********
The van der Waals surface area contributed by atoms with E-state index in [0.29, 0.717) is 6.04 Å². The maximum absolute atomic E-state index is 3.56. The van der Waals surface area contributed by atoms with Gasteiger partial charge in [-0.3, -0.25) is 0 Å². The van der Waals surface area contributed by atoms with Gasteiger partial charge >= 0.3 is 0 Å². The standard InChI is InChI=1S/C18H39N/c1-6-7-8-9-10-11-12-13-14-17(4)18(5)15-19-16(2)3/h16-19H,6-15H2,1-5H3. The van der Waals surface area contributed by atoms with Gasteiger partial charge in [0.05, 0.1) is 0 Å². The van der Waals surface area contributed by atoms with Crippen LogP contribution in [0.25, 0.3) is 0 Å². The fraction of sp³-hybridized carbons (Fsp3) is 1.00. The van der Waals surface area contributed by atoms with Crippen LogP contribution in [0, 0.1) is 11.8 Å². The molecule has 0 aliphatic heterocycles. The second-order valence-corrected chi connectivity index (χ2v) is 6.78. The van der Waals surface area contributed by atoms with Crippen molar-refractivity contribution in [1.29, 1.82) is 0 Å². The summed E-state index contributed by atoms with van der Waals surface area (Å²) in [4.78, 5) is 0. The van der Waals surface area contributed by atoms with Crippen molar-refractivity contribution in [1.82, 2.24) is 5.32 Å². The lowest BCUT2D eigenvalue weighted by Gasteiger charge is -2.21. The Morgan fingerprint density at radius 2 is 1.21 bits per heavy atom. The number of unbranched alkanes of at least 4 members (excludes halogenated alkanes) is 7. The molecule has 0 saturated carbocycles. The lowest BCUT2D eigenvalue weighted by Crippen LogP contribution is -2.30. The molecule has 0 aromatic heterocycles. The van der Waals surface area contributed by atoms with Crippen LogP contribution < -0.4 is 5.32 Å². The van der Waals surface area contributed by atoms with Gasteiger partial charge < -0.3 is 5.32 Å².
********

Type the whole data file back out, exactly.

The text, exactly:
The van der Waals surface area contributed by atoms with E-state index in [0.29, 0.717) is 6.04 Å². The maximum absolute atomic E-state index is 3.56. The van der Waals surface area contributed by atoms with Gasteiger partial charge in [-0.3, -0.25) is 0 Å². The van der Waals surface area contributed by atoms with Gasteiger partial charge >= 0.3 is 0 Å². The standard InChI is InChI=1S/C18H39N/c1-6-7-8-9-10-11-12-13-14-17(4)18(5)15-19-16(2)3/h16-19H,6-15H2,1-5H3. The van der Waals surface area contributed by atoms with Gasteiger partial charge in [0.05, 0.1) is 0 Å². The van der Waals surface area contributed by atoms with Crippen LogP contribution in [0.25, 0.3) is 0 Å². The fraction of sp³-hybridized carbons (Fsp3) is 1.00. The van der Waals surface area contributed by atoms with Crippen LogP contribution in [0, 0.1) is 11.8 Å². The molecule has 0 aliphatic heterocycles. The second-order valence-corrected chi connectivity index (χ2v) is 6.78. The van der Waals surface area contributed by atoms with Crippen molar-refractivity contribution in [1.29, 1.82) is 0 Å². The summed E-state index contributed by atoms with van der Waals surface area (Å²) in [4.78, 5) is 0. The van der Waals surface area contributed by atoms with Crippen molar-refractivity contribution in [1.82, 2.24) is 5.32 Å². The lowest BCUT2D eigenvalue weighted by Gasteiger charge is -2.21. The Morgan fingerprint density at radius 2 is 1.21 bits per heavy atom. The number of unbranched alkanes of at least 4 members (excludes halogenated alkanes) is 7. The molecule has 0 saturated carbocycles. The lowest BCUT2D eigenvalue weighted by Crippen LogP contribution is -2.30. The molecule has 0 aromatic heterocycles. The van der Waals surface area contributed by atoms with Crippen LogP contribution < -0.4 is 5.32 Å². The van der Waals surface area contributed by atoms with Gasteiger partial charge < -0.3 is 5.32 Å².